Despite an impressive ensemble cast, writer/director Kirk Jones' 2009 family drama Everybody's Fine falls pretty flat -- it's heartbreaking during brief transitional moments where Robert De Niro is probably improving, but chintzy and fake whenever the script actually calls for real drama. Oddly enough, much of the story is likely supposed to ring false -- as De Niro plays a recently widowed father traveling across the country to visit his grown children, who are each obviously omitting as-yet-unspecified info about their lives to him during his stay. The only problem is that the movie feels even phonier when the truth comes out.
It's supposed to have been eight months since De Niro's character, Frank, lost his wife to illness. When each of his thirtysomething kids (Kate Beckinsale, Sam Rockwell, and Drew Barrymore) calls up and says they won't be able to make it down for the group visit they've been planning, he decides to hop on a Greyhound bus and surprise each of them in their home cities. Each one seems dodgy and guarded, and doesn't know what to say to their dad since their mom is no longer around to decide what level of bad news he can handle. But, of course, things eventually come to a head, and he figures out everybody's secrets.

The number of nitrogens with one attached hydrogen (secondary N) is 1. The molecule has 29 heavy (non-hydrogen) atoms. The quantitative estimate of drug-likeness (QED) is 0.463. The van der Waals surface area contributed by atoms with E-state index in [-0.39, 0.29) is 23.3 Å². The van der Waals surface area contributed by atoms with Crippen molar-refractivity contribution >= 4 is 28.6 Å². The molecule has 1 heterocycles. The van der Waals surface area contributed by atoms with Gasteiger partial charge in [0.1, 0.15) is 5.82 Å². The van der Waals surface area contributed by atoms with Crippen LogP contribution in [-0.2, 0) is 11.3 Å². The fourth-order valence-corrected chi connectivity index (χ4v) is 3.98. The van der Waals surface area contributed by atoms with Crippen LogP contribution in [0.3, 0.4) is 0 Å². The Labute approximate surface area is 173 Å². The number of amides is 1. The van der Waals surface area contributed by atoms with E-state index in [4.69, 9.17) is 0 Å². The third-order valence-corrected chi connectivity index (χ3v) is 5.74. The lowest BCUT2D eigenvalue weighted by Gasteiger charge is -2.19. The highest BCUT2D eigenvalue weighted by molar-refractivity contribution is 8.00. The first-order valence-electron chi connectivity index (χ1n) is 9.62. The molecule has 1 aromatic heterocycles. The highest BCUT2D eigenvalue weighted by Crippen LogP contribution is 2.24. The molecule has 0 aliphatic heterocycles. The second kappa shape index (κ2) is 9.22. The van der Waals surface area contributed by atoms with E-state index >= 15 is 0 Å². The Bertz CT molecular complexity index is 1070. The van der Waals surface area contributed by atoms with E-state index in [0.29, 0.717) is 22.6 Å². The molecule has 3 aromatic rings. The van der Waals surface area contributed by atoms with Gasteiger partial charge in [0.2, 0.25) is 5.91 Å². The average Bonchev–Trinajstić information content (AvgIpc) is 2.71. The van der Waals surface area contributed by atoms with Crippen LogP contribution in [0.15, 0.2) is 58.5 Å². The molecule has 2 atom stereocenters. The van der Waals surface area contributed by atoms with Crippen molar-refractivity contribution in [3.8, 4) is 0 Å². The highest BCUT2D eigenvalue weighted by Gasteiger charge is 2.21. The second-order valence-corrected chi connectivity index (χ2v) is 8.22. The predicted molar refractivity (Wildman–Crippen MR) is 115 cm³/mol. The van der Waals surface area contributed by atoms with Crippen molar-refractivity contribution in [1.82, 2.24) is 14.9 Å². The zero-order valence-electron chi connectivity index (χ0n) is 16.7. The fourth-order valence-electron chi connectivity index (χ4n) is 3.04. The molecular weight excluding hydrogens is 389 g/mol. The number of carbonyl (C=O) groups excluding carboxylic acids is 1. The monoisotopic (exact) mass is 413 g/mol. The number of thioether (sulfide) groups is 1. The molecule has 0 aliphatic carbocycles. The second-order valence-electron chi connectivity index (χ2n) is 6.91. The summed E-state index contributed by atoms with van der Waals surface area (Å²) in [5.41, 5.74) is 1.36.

De Niro gives a solid, understated performance as a working-class father who has a lot of love, but not a lot of words, for his children. And the supporting cast do alright for themselves -- they just can't overcome a weak script, where each plot development feels hokey and obvious, even for such unabashedly middle-brow fare.